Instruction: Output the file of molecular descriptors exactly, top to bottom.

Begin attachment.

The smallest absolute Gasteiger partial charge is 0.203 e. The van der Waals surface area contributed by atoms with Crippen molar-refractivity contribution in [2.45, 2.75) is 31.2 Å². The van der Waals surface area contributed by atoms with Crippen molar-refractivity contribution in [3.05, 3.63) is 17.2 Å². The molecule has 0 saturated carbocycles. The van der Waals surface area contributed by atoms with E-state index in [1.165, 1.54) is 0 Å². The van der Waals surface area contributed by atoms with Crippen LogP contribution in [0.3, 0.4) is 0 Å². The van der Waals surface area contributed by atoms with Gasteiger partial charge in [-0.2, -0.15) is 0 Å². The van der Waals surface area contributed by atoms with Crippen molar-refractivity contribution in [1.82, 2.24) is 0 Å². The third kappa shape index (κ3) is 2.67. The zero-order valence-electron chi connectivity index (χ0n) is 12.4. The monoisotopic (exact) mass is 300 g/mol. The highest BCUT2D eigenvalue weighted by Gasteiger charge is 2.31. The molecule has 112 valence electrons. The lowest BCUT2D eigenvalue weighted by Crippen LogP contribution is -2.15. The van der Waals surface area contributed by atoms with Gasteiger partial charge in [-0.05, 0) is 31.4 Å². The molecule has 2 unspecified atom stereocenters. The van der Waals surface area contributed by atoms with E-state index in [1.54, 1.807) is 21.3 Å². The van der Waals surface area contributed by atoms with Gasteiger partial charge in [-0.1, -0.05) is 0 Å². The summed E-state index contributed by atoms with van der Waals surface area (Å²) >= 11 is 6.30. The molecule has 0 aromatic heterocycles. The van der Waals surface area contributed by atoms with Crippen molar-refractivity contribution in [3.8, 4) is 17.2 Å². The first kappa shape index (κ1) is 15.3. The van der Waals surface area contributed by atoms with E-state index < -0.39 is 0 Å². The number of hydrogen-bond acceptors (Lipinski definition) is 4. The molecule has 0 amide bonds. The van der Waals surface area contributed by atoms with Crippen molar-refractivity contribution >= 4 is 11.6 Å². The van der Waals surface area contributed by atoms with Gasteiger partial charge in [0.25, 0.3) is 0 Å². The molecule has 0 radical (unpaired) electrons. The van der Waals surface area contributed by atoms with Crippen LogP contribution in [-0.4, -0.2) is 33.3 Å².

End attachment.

The smallest absolute Gasteiger partial charge is 0.203 e. The van der Waals surface area contributed by atoms with Crippen molar-refractivity contribution in [2.45, 2.75) is 31.2 Å². The van der Waals surface area contributed by atoms with Crippen molar-refractivity contribution in [3.05, 3.63) is 17.2 Å². The molecule has 0 saturated carbocycles. The van der Waals surface area contributed by atoms with E-state index in [1.165, 1.54) is 0 Å². The van der Waals surface area contributed by atoms with Crippen LogP contribution in [0.3, 0.4) is 0 Å². The van der Waals surface area contributed by atoms with Gasteiger partial charge in [-0.2, -0.15) is 0 Å². The van der Waals surface area contributed by atoms with Crippen molar-refractivity contribution in [1.82, 2.24) is 0 Å². The third kappa shape index (κ3) is 2.67. The zero-order valence-electron chi connectivity index (χ0n) is 12.4. The monoisotopic (exact) mass is 300 g/mol. The highest BCUT2D eigenvalue weighted by Gasteiger charge is 2.31. The molecule has 112 valence electrons. The lowest BCUT2D eigenvalue weighted by Crippen LogP contribution is -2.15. The van der Waals surface area contributed by atoms with Gasteiger partial charge in [-0.05, 0) is 31.4 Å². The molecule has 2 unspecified atom stereocenters. The van der Waals surface area contributed by atoms with E-state index in [1.54, 1.807) is 21.3 Å². The van der Waals surface area contributed by atoms with Gasteiger partial charge in [-0.1, -0.05) is 0 Å². The summed E-state index contributed by atoms with van der Waals surface area (Å²) >= 11 is 6.30. The molecule has 0 aromatic heterocycles. The van der Waals surface area contributed by atoms with Crippen molar-refractivity contribution in [3.8, 4) is 17.2 Å². The first kappa shape index (κ1) is 15.3. The van der Waals surface area contributed by atoms with E-state index < -0.39 is 0 Å². The number of hydrogen-bond acceptors (Lipinski definition) is 4. The molecule has 0 amide bonds. The van der Waals surface area contributed by atoms with Crippen molar-refractivity contribution >= 4 is 11.6 Å². The van der Waals surface area contributed by atoms with Gasteiger partial charge in [0.25, 0.3) is 0 Å². The molecule has 0 radical (unpaired) electrons. The van der Waals surface area contributed by atoms with Crippen LogP contribution in [-0.4, -0.2) is 33.3 Å².